State school was a bad idea

In the climate of political correctness, Mary Farquarson thought that it was the right thing to do to send her son to a comprehensive school. He has never forgiven her
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My oldest child says that he will see me in hell if I ever say it was a good idea to send him to the inner-London comprehensive, which he left with nine GCSEs. He sees himself as having been sacrificed on the altar of my political correctness.

My oldest child says that he will see me in hell if I ever say it was a good idea to send him to the inner-London comprehensive, which he left with nine GCSEs. He sees himself as having been sacrificed on the altar of my political correctness.

He has a point and makes it forcefully. Now 20, and in the second year of a degree course at Bristol, he is happy in the academic and social setting he sees as his appropriate one. In his comprehensive, which we chose because it was co-ed and academically as good as its comprehensive neighbours, he struggled to find a peer group in which his sharp wit and inquiring mind were assets. He started to find it in Year 10, when the thug element began to truant seriously, leaving the academic liberated.

He does say that the social, racial and cultural variety of his secondary years have equipped him with knowledge and maturity that stand him in better stead than undergraduate peers from more sheltered schools. It is the straw to which I cling.

While he was fighting to study without being attacked as a freak, we struggled to provide back-up academically. It gave me insights into the folly of some of the demands that successive governments have built into the curriculum. There is no way that William Shakespeare is an unalloyed good thing for 15-years-olds when few have parents with books, and a majority speak English as a second language.

The teachers did not lack the skill or the desire to teach. But it was so much more usual for pupils to have learning difficulties that most of the school's efforts were channelled in that direction. The Government now, with Excellence in Cities, is trying to ensure special help for the bright. I cannot see how that is going to work, since it will tend to be middle-class kids who stand out as bright.

In our children's school, the essential predominant concern for disadvantaged pupils showed in many ways. Willy Russell was a favoured author because he could be a role model for many working-class kids.

We helped our kids when teachers did not have the time, or possibly the strength. Since that has been the same for all my children, I now feel as though I have done GCSEs three times in six years.

When my nephew, a year younger than my oldest, started at a grammar school outside London, it became glaringly obvious why an academic school was easier on parents. Coursework is less of a burden where teachers have a rigorous academic programme and like-minded pupils with a well-founded academic background. My nephew did most of his coursework in school. My children have done most of theirs at home.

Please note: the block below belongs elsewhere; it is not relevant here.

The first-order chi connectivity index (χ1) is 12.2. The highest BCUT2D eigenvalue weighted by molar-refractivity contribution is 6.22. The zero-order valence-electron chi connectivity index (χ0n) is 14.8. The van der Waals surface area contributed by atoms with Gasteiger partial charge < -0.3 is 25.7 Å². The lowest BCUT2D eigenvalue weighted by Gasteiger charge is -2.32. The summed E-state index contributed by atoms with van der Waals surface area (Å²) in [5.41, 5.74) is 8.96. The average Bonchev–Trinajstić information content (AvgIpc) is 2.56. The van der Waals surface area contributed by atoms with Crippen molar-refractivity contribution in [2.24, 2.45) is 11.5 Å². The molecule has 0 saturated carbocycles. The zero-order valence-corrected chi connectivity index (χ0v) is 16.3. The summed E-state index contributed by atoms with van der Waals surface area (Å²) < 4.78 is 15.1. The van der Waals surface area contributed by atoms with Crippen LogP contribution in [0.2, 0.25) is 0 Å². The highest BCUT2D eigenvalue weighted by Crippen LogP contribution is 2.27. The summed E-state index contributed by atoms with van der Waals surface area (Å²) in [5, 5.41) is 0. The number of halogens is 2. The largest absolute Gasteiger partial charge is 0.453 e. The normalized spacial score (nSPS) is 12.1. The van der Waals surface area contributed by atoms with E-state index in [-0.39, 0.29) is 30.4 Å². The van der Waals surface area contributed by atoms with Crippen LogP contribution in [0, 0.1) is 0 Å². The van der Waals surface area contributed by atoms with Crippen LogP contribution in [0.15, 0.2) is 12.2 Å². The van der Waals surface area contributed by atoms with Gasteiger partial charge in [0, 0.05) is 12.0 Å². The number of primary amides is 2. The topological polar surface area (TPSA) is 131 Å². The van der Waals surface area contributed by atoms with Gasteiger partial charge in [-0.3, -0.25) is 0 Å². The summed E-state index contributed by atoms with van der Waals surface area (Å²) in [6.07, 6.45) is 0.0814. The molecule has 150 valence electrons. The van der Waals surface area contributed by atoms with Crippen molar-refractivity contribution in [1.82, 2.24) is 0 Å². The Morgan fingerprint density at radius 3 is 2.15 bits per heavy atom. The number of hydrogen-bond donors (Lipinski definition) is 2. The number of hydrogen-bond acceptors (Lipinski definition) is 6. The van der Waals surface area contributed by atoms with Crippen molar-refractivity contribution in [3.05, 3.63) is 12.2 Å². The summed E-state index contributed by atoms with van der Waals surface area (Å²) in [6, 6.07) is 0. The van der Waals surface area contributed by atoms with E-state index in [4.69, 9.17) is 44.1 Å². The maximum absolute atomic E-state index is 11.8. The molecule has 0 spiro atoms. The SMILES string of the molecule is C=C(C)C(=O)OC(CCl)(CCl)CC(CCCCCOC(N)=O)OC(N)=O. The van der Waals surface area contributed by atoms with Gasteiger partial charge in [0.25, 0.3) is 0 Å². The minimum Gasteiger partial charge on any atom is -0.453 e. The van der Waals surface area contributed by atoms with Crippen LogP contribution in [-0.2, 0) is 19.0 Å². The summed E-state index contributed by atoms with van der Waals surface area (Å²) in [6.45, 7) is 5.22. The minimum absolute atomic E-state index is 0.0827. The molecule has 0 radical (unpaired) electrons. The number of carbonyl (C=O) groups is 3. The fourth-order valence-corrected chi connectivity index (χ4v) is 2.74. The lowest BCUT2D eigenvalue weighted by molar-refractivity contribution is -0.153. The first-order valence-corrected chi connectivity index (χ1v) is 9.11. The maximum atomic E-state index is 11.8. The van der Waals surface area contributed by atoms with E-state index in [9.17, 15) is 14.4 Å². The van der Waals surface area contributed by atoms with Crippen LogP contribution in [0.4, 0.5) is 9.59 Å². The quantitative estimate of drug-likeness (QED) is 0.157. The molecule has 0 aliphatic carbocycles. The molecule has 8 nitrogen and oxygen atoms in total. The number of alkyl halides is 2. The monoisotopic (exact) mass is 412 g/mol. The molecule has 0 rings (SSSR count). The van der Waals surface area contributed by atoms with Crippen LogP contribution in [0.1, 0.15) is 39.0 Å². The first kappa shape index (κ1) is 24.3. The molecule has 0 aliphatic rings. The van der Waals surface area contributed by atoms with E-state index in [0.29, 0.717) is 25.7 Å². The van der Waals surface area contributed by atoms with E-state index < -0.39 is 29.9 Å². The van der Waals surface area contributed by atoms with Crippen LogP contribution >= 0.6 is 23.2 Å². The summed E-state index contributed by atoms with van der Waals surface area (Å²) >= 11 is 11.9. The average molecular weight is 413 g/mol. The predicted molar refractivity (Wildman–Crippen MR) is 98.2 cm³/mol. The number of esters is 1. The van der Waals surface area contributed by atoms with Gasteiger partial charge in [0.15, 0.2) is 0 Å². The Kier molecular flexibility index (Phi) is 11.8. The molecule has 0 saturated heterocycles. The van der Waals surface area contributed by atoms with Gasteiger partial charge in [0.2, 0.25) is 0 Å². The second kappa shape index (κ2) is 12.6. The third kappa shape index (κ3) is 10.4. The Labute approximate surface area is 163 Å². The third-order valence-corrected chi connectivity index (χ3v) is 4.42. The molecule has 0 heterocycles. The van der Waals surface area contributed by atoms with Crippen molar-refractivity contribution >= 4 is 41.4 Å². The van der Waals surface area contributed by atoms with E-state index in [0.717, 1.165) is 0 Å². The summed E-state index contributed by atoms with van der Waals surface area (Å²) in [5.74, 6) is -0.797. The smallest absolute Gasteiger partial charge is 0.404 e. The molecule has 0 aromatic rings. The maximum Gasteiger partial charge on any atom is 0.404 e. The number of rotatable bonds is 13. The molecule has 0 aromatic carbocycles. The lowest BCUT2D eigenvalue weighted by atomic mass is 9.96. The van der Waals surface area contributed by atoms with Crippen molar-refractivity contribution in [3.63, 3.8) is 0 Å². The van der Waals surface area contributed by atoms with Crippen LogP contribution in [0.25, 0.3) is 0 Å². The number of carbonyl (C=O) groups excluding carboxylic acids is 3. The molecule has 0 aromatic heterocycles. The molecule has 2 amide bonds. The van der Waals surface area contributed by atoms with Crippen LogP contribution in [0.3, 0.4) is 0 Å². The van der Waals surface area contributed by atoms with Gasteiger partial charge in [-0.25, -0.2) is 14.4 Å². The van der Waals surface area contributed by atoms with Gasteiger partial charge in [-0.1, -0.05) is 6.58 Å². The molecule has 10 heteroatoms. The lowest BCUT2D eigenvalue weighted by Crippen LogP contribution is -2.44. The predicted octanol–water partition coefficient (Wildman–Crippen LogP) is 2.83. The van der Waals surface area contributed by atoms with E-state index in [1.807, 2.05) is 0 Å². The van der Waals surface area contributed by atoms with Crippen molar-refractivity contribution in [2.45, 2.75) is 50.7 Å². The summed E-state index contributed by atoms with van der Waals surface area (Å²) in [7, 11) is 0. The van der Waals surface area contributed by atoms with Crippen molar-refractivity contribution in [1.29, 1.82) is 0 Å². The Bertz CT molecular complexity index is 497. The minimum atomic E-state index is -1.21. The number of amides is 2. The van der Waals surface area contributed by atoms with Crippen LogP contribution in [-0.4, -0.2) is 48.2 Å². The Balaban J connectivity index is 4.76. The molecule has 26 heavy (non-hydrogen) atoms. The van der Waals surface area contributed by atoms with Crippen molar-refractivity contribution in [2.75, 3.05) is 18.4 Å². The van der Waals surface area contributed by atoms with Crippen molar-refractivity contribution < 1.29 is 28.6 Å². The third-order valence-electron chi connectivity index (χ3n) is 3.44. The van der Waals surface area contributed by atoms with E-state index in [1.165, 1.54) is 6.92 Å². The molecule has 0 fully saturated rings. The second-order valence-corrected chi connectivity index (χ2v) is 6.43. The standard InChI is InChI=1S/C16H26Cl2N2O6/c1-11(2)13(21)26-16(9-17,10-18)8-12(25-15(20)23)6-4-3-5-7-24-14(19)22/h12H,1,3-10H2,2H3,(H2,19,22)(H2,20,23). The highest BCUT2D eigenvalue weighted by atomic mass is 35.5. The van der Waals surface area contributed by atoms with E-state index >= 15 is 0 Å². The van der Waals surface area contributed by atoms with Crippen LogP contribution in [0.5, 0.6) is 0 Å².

My third child achieved 11 GCSE passes and has moved by his own choice to a sixth form in the next inner-London borough to our own, which is part of a consortium including three former grammars.

He has media studies among his AS-levels. The difference, he says, between media studies at his secondary school, and media studies at his new sixth form is obvious and nothing to do with the course. Most students in his sixth form "have a parent in the media; journalists or scriptwriters for example. My old school did too. But only working in the canteen or sweeping the floor of media businesses."

The school we sent our children too is essentially good. Its GCSEs fall somewhere just below national averages, but not at crisis level. Kids with an educated background can survive, particularly because it is London and is cheek by jowl with league table front-runner schools within which - as ours did - they have friends from their primary days against whom they continue to measure themselves.

They all have found - the oldest with the most pain, the second most slowly because he chose to run with the anti-learners - a level within school that has suited them.

The migrants, who increasingly colour inner-London schools and who often have educated backgrounds, provide a vital leaven. Son two is currently studying AS art with a Brazilian who has just taken himself to Madrid to see the Prado. My son is envious. True, at my nephew's grammar school, kids flew off to Spain, but there is a questing independence about the migrants that I am happy to see rub off.

My kids' school is definitely not what my country grammar school was. It is certainly not what I expected when we chose to keep them in a comprehensive. I will skate over some of the horrors, from feeling like a pushy fool, worrying about stretching the bright, to the muggings, the drugs and the sheer ugliness of the poverty. But they are terrifying. Drugs are as bad anywhere. But the crime is much worse.

A letter home from son three's sixth form let me recognise how much pain we have lived with. It said two subject teachers were complaining about punctuality. I could have kissed them. The relief of knowing that someone else would be nagging about coursework was overwhelming.

Whether, given my time again, I would still opt for an inner-city comprehensive I honestly do not know. The increasing divide between rich and poor and the distortion promoted by the league tables are polarising schools even further. There are upsides in the sheer vitality of the racial melting-pot, but for every benefit there is such a huge risk.

* education@independent.co.uk

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